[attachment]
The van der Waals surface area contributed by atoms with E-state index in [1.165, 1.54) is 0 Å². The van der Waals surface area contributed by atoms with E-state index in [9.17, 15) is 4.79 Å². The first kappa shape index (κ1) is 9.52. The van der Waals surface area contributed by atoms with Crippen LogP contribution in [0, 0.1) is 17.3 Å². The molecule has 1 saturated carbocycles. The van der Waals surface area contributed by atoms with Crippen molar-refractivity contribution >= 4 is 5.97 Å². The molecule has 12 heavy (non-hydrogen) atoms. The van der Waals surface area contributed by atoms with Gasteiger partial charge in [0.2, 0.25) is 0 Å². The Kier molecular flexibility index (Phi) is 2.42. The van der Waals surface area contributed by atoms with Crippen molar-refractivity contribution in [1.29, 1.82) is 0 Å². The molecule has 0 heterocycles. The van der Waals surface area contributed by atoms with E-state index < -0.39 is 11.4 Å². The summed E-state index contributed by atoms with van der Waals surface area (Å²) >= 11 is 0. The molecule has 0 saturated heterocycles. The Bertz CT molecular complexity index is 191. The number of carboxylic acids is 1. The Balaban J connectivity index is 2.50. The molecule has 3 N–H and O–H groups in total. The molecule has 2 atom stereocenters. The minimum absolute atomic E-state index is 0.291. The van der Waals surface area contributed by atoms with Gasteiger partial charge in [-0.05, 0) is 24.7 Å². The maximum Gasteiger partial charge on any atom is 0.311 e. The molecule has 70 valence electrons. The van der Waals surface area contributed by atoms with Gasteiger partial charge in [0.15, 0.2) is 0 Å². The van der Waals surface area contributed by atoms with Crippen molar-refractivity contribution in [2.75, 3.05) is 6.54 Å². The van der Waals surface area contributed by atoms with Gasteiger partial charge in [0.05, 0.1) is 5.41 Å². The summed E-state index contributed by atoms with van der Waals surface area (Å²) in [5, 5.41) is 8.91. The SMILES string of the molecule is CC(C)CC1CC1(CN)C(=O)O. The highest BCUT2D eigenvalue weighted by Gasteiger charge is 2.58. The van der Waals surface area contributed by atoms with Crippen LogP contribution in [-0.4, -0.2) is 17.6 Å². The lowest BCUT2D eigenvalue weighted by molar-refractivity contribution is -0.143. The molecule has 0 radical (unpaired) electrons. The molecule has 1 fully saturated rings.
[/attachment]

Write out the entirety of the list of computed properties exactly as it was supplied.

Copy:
The van der Waals surface area contributed by atoms with E-state index in [1.165, 1.54) is 0 Å². The van der Waals surface area contributed by atoms with E-state index in [9.17, 15) is 4.79 Å². The first kappa shape index (κ1) is 9.52. The van der Waals surface area contributed by atoms with Crippen LogP contribution in [0, 0.1) is 17.3 Å². The molecule has 1 saturated carbocycles. The van der Waals surface area contributed by atoms with Crippen molar-refractivity contribution >= 4 is 5.97 Å². The molecule has 12 heavy (non-hydrogen) atoms. The van der Waals surface area contributed by atoms with Gasteiger partial charge in [0.2, 0.25) is 0 Å². The Kier molecular flexibility index (Phi) is 2.42. The van der Waals surface area contributed by atoms with Crippen molar-refractivity contribution in [1.29, 1.82) is 0 Å². The molecule has 0 heterocycles. The van der Waals surface area contributed by atoms with E-state index < -0.39 is 11.4 Å². The summed E-state index contributed by atoms with van der Waals surface area (Å²) >= 11 is 0. The molecule has 0 saturated heterocycles. The Bertz CT molecular complexity index is 191. The number of carboxylic acids is 1. The Balaban J connectivity index is 2.50. The molecule has 3 N–H and O–H groups in total. The molecule has 2 atom stereocenters. The minimum absolute atomic E-state index is 0.291. The van der Waals surface area contributed by atoms with Gasteiger partial charge in [-0.05, 0) is 24.7 Å². The maximum Gasteiger partial charge on any atom is 0.311 e. The molecule has 70 valence electrons. The van der Waals surface area contributed by atoms with Gasteiger partial charge in [0.15, 0.2) is 0 Å². The van der Waals surface area contributed by atoms with Crippen molar-refractivity contribution in [2.75, 3.05) is 6.54 Å². The van der Waals surface area contributed by atoms with Gasteiger partial charge in [0.05, 0.1) is 5.41 Å². The summed E-state index contributed by atoms with van der Waals surface area (Å²) in [5, 5.41) is 8.91. The SMILES string of the molecule is CC(C)CC1CC1(CN)C(=O)O. The highest BCUT2D eigenvalue weighted by Gasteiger charge is 2.58. The van der Waals surface area contributed by atoms with Crippen LogP contribution in [-0.4, -0.2) is 17.6 Å². The lowest BCUT2D eigenvalue weighted by molar-refractivity contribution is -0.143. The molecule has 0 radical (unpaired) electrons. The molecule has 1 fully saturated rings.